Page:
Helmer says he hopes he can stay on at Bauer Products for awhile. He makes $10 an hour, barely enough to pay for groceries and the mortgage on a house his parents once owned. "I have to choose between eating and having fun," he said. At work, Helmer stands from 8 a.m. to 4:30 p.m. assembling and jiggering locks with his muscular hands, but said he feels good at the end of the day when he takes the bus back home.
"I like working with my hands, I like putting things together," he said. "It doesn't pay extremely well, but it's well worth it."
The jobless rate for workers with disabilities reached nearly 17% in the summer of 2011 but has since dropped to 9.5%.
Helmer got his job at Bauer through Goodwill in western Michigan, but many job developers worry about cuts in public dollars to help people reenter the labor market. President Trump's budget has proposed substantial reductions, for example, in job-training funds that support efforts by outfits like Goodwill, although some of that federal money would be diverted to enhance apprenticeship programs.
"Now we ride the economic waves again, but the funding is not there today," said Kathy Crosby, a 38-year veteran of Goodwill.
Even so, Crosby and other experts are hopeful especially for those coming out of prison. Budget-conscious states and counties are increasingly looking at early-release programs and tying them to jobs, figuring that helping them find work will make it much less likely that they will return to prison.
Maine, for example, released a small number of inmates with nonviolent offenses to fill job openings that swell in the summer tourism season. Maine's unemployment is 3.2%.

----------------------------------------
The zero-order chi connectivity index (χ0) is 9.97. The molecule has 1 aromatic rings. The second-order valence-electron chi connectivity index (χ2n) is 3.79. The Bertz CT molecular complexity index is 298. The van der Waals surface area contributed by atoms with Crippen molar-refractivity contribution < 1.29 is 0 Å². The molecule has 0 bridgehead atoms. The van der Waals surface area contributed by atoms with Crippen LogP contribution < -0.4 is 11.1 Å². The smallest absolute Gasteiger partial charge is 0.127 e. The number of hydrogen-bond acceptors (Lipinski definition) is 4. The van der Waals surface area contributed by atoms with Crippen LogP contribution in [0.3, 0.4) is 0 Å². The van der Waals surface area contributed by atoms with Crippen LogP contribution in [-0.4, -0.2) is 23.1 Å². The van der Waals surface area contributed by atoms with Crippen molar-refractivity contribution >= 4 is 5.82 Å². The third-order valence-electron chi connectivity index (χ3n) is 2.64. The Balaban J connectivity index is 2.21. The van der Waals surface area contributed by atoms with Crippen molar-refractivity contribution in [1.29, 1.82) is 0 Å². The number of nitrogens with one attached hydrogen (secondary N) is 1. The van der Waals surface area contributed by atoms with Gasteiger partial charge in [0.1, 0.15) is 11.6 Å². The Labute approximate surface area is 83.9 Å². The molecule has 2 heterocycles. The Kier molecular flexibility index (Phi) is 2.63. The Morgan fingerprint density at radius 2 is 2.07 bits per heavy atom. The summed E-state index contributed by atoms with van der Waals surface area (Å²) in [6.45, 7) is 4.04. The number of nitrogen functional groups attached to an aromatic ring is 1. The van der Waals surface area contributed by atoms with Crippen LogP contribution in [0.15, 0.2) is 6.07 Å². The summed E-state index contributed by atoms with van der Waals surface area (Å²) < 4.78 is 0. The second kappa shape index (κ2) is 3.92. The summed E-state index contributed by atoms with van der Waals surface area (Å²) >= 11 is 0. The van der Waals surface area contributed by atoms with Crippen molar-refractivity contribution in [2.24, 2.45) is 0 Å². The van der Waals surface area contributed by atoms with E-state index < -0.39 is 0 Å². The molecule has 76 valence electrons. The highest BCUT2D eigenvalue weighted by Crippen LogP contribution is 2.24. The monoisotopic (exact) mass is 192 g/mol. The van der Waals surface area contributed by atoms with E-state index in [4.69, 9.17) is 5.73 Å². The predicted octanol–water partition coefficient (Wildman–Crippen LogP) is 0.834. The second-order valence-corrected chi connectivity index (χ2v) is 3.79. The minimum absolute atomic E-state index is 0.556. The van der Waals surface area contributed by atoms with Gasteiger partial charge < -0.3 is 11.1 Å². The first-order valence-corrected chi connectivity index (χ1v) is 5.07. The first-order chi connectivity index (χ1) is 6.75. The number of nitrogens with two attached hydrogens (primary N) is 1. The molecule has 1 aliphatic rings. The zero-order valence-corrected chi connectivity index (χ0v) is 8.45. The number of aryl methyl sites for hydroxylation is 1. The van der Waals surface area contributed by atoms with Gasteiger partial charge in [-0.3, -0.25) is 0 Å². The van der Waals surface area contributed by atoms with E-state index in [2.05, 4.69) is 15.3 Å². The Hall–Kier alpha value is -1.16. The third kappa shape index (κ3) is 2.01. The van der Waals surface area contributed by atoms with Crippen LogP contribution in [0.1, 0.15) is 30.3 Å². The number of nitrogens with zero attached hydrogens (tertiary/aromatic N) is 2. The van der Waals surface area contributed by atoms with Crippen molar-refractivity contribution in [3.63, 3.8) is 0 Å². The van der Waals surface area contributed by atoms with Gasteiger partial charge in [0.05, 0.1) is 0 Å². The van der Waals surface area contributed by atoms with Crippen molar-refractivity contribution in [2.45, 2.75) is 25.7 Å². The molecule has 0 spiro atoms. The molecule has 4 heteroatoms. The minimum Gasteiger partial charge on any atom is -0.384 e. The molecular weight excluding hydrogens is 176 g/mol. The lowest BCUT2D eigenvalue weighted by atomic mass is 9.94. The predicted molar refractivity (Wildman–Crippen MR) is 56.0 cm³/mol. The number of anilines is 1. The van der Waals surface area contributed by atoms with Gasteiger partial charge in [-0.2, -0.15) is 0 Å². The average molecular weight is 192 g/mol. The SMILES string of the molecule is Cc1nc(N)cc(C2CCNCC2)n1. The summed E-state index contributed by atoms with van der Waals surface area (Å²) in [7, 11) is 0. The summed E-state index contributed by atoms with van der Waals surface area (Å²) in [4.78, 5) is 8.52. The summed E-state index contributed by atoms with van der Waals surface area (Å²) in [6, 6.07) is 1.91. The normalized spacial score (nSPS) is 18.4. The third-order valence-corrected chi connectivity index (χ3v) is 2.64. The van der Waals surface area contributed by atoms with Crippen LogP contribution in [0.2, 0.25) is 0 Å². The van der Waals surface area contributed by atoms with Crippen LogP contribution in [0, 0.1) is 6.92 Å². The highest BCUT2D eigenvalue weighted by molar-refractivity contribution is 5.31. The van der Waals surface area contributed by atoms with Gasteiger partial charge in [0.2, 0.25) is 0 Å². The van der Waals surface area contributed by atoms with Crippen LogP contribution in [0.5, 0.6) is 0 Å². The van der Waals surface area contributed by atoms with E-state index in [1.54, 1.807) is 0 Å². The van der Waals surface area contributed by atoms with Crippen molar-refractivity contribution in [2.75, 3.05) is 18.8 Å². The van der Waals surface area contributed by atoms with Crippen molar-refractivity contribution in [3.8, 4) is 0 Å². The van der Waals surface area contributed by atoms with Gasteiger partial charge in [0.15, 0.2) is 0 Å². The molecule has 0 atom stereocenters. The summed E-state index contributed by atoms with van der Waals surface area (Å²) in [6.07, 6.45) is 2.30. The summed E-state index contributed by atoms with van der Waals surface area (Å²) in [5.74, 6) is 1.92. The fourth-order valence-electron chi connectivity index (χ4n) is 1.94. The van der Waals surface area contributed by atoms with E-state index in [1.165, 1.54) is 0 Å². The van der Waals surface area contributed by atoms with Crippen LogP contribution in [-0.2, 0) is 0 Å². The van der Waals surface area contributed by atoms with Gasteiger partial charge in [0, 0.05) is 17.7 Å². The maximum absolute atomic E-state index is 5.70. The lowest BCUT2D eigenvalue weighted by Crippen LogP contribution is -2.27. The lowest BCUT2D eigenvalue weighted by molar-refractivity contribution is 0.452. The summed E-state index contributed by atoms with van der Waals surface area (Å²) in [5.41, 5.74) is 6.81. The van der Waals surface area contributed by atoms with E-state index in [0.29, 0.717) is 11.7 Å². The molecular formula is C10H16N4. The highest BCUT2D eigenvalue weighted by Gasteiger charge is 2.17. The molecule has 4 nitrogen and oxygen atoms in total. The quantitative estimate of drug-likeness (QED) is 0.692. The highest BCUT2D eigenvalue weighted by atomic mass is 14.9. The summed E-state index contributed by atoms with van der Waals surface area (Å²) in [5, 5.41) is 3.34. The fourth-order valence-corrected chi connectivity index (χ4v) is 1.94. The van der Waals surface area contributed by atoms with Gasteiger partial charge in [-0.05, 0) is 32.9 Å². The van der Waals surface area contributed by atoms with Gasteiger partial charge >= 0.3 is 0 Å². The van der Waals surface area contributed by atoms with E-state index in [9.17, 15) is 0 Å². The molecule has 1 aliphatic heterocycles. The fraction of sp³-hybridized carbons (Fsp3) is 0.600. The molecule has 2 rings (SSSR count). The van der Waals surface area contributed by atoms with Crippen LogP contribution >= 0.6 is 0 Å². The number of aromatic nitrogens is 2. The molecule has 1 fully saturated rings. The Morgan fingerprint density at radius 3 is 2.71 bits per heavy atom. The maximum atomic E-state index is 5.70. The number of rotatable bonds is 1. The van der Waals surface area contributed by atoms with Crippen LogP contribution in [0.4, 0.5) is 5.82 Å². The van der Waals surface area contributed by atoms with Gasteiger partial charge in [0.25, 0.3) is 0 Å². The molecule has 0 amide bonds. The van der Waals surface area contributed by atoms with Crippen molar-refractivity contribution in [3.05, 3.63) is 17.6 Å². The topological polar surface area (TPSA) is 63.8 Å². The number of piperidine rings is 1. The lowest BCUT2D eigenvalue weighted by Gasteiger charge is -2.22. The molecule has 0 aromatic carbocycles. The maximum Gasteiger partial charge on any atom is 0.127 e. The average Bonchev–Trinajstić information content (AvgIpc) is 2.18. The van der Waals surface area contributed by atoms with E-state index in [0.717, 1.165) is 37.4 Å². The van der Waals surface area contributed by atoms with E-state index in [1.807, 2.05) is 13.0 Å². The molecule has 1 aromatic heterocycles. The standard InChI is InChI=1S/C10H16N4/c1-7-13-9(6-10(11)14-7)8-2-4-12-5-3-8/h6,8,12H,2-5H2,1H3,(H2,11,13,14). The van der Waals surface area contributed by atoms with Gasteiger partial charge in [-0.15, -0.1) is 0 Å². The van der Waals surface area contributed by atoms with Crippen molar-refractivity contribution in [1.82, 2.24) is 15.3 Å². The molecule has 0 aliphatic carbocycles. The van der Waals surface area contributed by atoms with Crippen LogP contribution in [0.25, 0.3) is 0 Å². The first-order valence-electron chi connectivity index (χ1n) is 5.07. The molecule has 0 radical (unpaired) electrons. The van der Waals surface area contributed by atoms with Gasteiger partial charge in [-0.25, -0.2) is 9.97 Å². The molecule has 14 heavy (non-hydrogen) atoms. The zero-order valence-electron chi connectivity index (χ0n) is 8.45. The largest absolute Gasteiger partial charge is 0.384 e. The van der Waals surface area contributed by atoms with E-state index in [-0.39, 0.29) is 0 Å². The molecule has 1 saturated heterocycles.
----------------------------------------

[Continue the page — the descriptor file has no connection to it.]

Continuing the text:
In many parts of the country a worsening labor shortage in construction could open up job pathways for men with records. Employer attitudes toward hiring ex-offenders also seem to have softened somewhat as a growing number of states and cities have sought to remove employment barriers for former prisoners since the Great Recession.
Isaac Vallejo, 53, used to operate his own auto body shop in Austin. He lost the business when he went to prison several years ago for illegal possession of a firearm. Vallejo says he had carried it because he often had a lot of cash on him. It was his second felony offense and he was sentenced to three years.
After his release about two years ago, Vallejo bounced around in halfway houses, and then with help from Goodwill picked himself up. Last year he was hired at a paint and body shop, not far from where Vallejo had his shop. He makes $18 an hour now, and he is going to school two nights a week at a local community college for a certificate in auto refurbishing technology.
"I'm proof that it does work," he said.
Follow me at @dleelatimes